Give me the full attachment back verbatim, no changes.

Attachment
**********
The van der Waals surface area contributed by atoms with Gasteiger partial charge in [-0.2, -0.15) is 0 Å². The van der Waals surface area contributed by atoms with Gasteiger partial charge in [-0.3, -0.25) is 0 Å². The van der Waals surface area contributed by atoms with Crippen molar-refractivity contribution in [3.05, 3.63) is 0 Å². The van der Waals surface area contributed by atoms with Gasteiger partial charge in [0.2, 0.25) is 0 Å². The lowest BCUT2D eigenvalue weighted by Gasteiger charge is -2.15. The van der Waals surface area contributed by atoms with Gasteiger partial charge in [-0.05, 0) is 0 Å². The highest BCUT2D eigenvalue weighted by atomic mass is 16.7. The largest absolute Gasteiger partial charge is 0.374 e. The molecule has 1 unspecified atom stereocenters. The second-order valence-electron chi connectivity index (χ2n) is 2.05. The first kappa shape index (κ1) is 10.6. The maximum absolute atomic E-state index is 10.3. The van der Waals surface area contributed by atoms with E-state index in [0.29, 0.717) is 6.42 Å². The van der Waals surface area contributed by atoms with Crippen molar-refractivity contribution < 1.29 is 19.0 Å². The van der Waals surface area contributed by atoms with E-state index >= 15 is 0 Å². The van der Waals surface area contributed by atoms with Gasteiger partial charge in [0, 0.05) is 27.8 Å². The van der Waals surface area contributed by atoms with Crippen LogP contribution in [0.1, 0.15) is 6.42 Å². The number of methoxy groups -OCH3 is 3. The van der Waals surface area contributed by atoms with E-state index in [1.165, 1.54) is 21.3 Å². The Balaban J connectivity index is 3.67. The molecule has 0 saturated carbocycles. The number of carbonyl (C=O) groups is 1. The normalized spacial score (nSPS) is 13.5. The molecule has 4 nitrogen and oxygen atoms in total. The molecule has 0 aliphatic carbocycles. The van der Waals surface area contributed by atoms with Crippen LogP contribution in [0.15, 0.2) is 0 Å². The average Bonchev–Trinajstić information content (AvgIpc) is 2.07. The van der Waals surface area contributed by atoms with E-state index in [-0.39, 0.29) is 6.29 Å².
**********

The van der Waals surface area contributed by atoms with Gasteiger partial charge in [-0.2, -0.15) is 0 Å². The van der Waals surface area contributed by atoms with Gasteiger partial charge in [-0.3, -0.25) is 0 Å². The van der Waals surface area contributed by atoms with Crippen molar-refractivity contribution in [3.05, 3.63) is 0 Å². The van der Waals surface area contributed by atoms with Gasteiger partial charge in [0.2, 0.25) is 0 Å². The lowest BCUT2D eigenvalue weighted by Gasteiger charge is -2.15. The van der Waals surface area contributed by atoms with Gasteiger partial charge in [-0.05, 0) is 0 Å². The highest BCUT2D eigenvalue weighted by atomic mass is 16.7. The largest absolute Gasteiger partial charge is 0.374 e. The molecule has 1 unspecified atom stereocenters. The second-order valence-electron chi connectivity index (χ2n) is 2.05. The first kappa shape index (κ1) is 10.6. The maximum absolute atomic E-state index is 10.3. The van der Waals surface area contributed by atoms with E-state index in [0.29, 0.717) is 6.42 Å². The van der Waals surface area contributed by atoms with Crippen molar-refractivity contribution < 1.29 is 19.0 Å². The van der Waals surface area contributed by atoms with E-state index >= 15 is 0 Å². The van der Waals surface area contributed by atoms with Gasteiger partial charge in [0, 0.05) is 27.8 Å². The van der Waals surface area contributed by atoms with Crippen LogP contribution in [0.1, 0.15) is 6.42 Å². The number of methoxy groups -OCH3 is 3. The van der Waals surface area contributed by atoms with E-state index in [1.165, 1.54) is 21.3 Å². The Balaban J connectivity index is 3.67. The molecule has 0 saturated carbocycles. The number of carbonyl (C=O) groups is 1. The normalized spacial score (nSPS) is 13.5. The molecule has 4 nitrogen and oxygen atoms in total. The molecule has 0 aliphatic carbocycles. The van der Waals surface area contributed by atoms with Crippen LogP contribution in [0.15, 0.2) is 0 Å². The average Bonchev–Trinajstić information content (AvgIpc) is 2.07. The van der Waals surface area contributed by atoms with E-state index in [-0.39, 0.29) is 6.29 Å².